Golden top

Gold, holding below the highest price in almost four months in New York, headed for the longest run of weekly gains since August 2011 as concerns about Europe’s economy and the Middle East boosted haven demand.

Gold rallied as much as 1.7 percent yesterday after a company linked to Portugal’s second-largest bank missed debt payments, re-igniting concern about Europe’s sovereign-debt crisis. Banco Espirito Santo SA said today it has exposure of 1.18 billion euros ($1.6 billion) to companies of Grupo Espirito Santo. Israel called up 33,000 reserve soldiers, intensifying its response to Hamas rocket attacks from Gaza.

“Gold prices have opened pretty much flat,” Edward Meir, an analyst at INTL FCStone Inc. in New York, said in a note. Should bullion rise today, “this is going to attract even further technical interest, although we ourselves are not that inclined to jump in given that we do not think the Portuguese banking story will have much staying power and is significant enough to deliver a destabilizing jolt.”

Gold for August delivery traded at $1,337.10 an ounce by 8:39 a.m. on the Comex in New York on volumes that were 33 percent below the 100-day average for this time of the day, data compiled by Bloomberg show. The metal gained 1.3 percent this week, for a sixth straight gain.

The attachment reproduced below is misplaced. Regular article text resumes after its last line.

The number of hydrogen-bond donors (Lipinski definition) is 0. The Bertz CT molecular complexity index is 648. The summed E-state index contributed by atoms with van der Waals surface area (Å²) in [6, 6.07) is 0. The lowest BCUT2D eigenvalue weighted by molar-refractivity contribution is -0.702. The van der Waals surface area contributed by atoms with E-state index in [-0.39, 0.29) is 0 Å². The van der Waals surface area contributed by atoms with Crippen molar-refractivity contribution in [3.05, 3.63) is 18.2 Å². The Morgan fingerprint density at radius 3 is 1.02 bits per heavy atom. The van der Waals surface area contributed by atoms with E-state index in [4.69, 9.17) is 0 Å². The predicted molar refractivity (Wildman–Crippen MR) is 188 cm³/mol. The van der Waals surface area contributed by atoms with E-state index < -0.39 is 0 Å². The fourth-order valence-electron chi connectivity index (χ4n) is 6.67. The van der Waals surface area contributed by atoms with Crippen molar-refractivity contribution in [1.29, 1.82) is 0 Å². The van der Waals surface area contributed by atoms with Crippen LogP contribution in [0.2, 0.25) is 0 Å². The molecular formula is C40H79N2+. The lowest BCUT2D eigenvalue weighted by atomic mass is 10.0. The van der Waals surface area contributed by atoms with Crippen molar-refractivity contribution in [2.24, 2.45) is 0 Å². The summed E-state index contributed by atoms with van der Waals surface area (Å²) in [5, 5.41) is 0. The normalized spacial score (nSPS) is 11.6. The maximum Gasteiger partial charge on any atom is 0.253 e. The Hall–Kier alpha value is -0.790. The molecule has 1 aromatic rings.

Bullion gained 11 percent this year amid expectations that U.S. interest rates will remain low and as geopolitical tensions in the Middle East and Ukraine increased. Minutes of the U.S. Federal Reserve’s last meeting showed some officials were concerned investors may be complacent about the economic outlook. Israeli leaders want to stop a wave of rocket attacks on Israel from the Gaza Strip.

Geopolitical tensions

Bullion’s 14-day relative-strength index rose above the level of 70 yesterday for the first time in a week, suggesting to some investors who study charts that prices may reverse. The gauge was at 69.3 today.

Traders expect safe-haven appeal amid geopolitical tensions to lift gold prices next week, according to a Bloomberg survey.

Palladium for delivery in September fell 0.7 percent to $867.10 an ounce, set for a fourth weekly increase. The metal rose to as much as $877.75 yesterday, the highest since February 2001.

Platinum for October delivery fell 0.5 percent to $1,509.70 an ounce. The metal is still poised for a fourth weekly gain that’s the longest stretch since January.

Silver for September delivery was little changed at $21.495 an ounce after climbing to $21.63 yesterday, the highest price since March 17. The metal is heading for a sixth weekly advance.

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